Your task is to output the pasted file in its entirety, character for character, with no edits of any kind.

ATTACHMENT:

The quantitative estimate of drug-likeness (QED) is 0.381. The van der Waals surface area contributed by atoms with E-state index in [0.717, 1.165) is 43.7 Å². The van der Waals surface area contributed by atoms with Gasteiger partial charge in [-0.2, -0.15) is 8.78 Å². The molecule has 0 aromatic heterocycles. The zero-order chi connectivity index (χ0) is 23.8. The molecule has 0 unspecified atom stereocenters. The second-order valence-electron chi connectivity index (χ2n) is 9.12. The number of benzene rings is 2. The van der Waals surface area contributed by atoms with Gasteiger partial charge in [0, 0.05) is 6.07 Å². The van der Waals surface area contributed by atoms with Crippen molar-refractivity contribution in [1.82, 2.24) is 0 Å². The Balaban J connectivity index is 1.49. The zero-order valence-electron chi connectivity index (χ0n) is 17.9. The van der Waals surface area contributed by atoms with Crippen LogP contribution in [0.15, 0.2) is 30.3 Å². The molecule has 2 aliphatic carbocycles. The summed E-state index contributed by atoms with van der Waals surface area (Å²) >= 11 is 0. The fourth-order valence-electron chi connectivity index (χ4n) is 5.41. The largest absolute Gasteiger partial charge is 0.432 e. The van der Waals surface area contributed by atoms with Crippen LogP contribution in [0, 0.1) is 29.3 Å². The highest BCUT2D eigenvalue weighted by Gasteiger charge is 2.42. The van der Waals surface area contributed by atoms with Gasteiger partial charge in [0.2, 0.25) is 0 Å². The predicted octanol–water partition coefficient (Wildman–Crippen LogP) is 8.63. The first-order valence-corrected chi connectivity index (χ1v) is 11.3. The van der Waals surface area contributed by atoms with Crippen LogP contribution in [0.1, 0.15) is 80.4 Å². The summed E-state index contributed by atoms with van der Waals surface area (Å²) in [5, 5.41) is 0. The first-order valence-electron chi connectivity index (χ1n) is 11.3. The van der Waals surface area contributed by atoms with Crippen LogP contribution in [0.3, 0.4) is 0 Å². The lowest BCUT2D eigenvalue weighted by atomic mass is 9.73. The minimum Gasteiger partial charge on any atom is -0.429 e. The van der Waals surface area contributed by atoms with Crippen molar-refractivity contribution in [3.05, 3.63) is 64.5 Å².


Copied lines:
The quantitative estimate of drug-likeness (QED) is 0.381. The van der Waals surface area contributed by atoms with E-state index in [0.717, 1.165) is 43.7 Å². The van der Waals surface area contributed by atoms with Gasteiger partial charge in [-0.2, -0.15) is 8.78 Å². The molecule has 0 aromatic heterocycles. The zero-order chi connectivity index (χ0) is 23.8. The molecule has 0 unspecified atom stereocenters. The second-order valence-electron chi connectivity index (χ2n) is 9.12. The number of benzene rings is 2. The van der Waals surface area contributed by atoms with Gasteiger partial charge in [0, 0.05) is 6.07 Å². The van der Waals surface area contributed by atoms with Crippen molar-refractivity contribution in [1.82, 2.24) is 0 Å². The Balaban J connectivity index is 1.49. The zero-order valence-electron chi connectivity index (χ0n) is 17.9. The van der Waals surface area contributed by atoms with Crippen LogP contribution in [0.15, 0.2) is 30.3 Å². The molecule has 2 aliphatic carbocycles. The summed E-state index contributed by atoms with van der Waals surface area (Å²) >= 11 is 0. The fourth-order valence-electron chi connectivity index (χ4n) is 5.41. The largest absolute Gasteiger partial charge is 0.432 e. The van der Waals surface area contributed by atoms with Crippen LogP contribution in [0, 0.1) is 29.3 Å². The highest BCUT2D eigenvalue weighted by Gasteiger charge is 2.42. The van der Waals surface area contributed by atoms with Gasteiger partial charge in [0.2, 0.25) is 0 Å². The predicted octanol–water partition coefficient (Wildman–Crippen LogP) is 8.63. The first-order valence-corrected chi connectivity index (χ1v) is 11.3. The van der Waals surface area contributed by atoms with Crippen LogP contribution in [0.1, 0.15) is 80.4 Å². The summed E-state index contributed by atoms with van der Waals surface area (Å²) in [5, 5.41) is 0. The first-order valence-electron chi connectivity index (χ1n) is 11.3. The van der Waals surface area contributed by atoms with Crippen LogP contribution in [0.3, 0.4) is 0 Å². The lowest BCUT2D eigenvalue weighted by atomic mass is 9.73. The minimum Gasteiger partial charge on any atom is -0.429 e. The van der Waals surface area contributed by atoms with Crippen molar-refractivity contribution in [3.05, 3.63) is 64.5 Å².